Employees at Hubei Meiyang Automobile Industry Co., Ltd. staged a demonstration on July 25 to protest "illegal dismissals, wage arrears and compensation payments." Meiyang Auto, a "new energy" start-up based in the central city of Xiangyang, had been in production for less than two years before halting operations. One day earlier, workers at Eastone Automotive in Shanghai's Pudong district staged a protest claiming they were owed around 40 million yuan in wages in arrears stretching back to the beginning of the year. Employees claimed they were being forced to leave without any compensation, and appealed to the local government for help. And on July 23, workers staged a protest demanding the payment of wages in arrears from a Cadillac dealership in Taizhou, Zhejiang, that had suddenly closed down without warning. So far this year, China Labour Bulletin's Strike Map has recorded 25 collective protests by workers in the automotive sector, up from just five in the same period last year. The protests, mostly related to layoffs and wage arrears, have occurred in car plants, components factories, dealerships and service centers, and even car rental agencies.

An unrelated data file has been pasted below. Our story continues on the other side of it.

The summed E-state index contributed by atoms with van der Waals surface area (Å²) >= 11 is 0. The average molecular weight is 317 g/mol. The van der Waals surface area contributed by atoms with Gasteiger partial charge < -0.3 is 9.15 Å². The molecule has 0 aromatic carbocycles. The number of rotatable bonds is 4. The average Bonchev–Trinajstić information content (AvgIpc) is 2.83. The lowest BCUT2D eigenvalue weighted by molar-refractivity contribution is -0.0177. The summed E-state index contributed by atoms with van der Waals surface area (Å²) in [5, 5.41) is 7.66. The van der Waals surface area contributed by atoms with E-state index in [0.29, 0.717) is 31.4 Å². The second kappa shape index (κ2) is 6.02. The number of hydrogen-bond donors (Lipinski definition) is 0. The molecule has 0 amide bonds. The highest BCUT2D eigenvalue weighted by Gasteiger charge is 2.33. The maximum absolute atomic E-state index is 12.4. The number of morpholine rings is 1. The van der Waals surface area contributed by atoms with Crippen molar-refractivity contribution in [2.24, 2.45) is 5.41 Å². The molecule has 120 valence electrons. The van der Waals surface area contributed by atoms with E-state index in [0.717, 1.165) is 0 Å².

A Hong Kong court on July 31 charged 44 protesters with rioting over their involvement in street protests over the weekend. The peaceful sit-in at a park outside Beijing's Liaison Office July 28 turned into running battles between black-clad demonstrators and police, with security forces using tear-gas and rubber bullets. The 44 are the first demonstrators to be charged since protests over the extradition bill began in June. The defendants were released on bail. Most were ordered to remain in Hong Kong, except a pilot who is able to leave when working; and had a midnight to 6 AM curfew imposed on them, except for a children's home worker. Hong Kong's anti-riot law defines rioting as an unlawful assembly of three or more people where any person commits a breach of the peace. If convicted under this law, the sentence can be up to 10 years in prison. This heavy sentence has sparked outrage, and protesters demonstrated at the courthouse where the 44 defendants were charged. While the protests initially began in June to demonstrate against the extradition bill, they have since developed into a call for wider democratic reform.